Author: Daniel H. Wilson, 2011
Genre: Techo-Thriller. Science Fiction. Action. War.
Other Details: ARC 347 pages. Unabridged audio. 12 hours, 43 mins Read by Mike Chamberlain.
We are a better species for having fought this war. - Cormac "Bright Boy" Wallace.
Set in the near future a quiet revolution begins to take place when Archos, a powerful artificial intelligence with a child-like persona, escapes the confines of an experimental laboratory and begins to take control of the global network of machines that regulate the human world. This doesn't happen overnight, a series of glitches and malfunctions are at first only noted by a few people. When the Robot War (designated Zero Hour) ignites humans are unprepared for the violence as they are decimated and enslaved by their robot overlords. Of course, the survivors band together and fight back. The format of the novel is an attempt by one of the leaders of the final battle against Archos to put together a history of the war for future generations from fragments of reports, film footage and interviews along with his own recollections of events.
I've had this as my audiobook in the car for the past few weeks and its format of a series of compiled chronological reports about the events leading up to Zero Hour and its aftermath worked well in this format. I also had received an ARC from Simon & Schuster, which I kept with me and read sections while out and about.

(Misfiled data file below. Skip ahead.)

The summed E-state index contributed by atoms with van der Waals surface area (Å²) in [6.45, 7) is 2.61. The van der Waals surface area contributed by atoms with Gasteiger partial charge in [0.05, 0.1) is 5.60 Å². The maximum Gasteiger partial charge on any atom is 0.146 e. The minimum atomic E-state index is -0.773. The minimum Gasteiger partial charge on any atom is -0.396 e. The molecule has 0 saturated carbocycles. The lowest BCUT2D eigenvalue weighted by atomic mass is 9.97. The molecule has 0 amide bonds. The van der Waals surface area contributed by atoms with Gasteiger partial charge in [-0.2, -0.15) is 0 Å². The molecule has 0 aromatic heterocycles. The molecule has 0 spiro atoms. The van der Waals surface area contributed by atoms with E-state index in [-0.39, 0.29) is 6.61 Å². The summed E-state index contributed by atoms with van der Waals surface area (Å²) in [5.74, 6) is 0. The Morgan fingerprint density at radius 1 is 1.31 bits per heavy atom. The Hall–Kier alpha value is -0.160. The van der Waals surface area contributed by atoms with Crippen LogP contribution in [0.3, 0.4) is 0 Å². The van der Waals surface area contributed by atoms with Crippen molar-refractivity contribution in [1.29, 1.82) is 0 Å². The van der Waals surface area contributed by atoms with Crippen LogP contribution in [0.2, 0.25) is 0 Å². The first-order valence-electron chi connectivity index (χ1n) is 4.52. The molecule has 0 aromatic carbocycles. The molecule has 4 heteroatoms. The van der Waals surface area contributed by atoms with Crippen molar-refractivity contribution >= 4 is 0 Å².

I had purchased Wilson's previous book 'How to Survive a Robot Uprising: Tips on Defending Yourself Against the Coming Rebellion' a few years back for my late husband, who was very keen on robots and anything with apocalyptic themes. Obviously Robopocalypse is a lot less tongue-in-cheek with a strong emphasis upon action and at times quite gory encounters between robots and humans.
The science felt sound throughout and reflects Wilson's academic background in the field of robotics (he earned his PhD at Carnegie Mellon University's Robotics Institute). As a result it felt throughout a very realistic take on a war between man and machine. Characterisation was not a strong point though in this kind of thriller that is often the case. Here especially the emphasis is upon reporting events over responses. The audiobook's narrator, Mike Chamberlain, did a good job throughout conveying the no-nonsense reporting style of Cormac Wallace.
Overall, I enjoyed it and it was fairly different than my usual fare of fantasy and crime fiction. I felt the cover art for the book was brilliant with the starkly beautiful, impassive robotic face. So innocent but within the book's pages, so deadly.
Robopocalypse web-site - includes link to excerpt and other bits and pieces.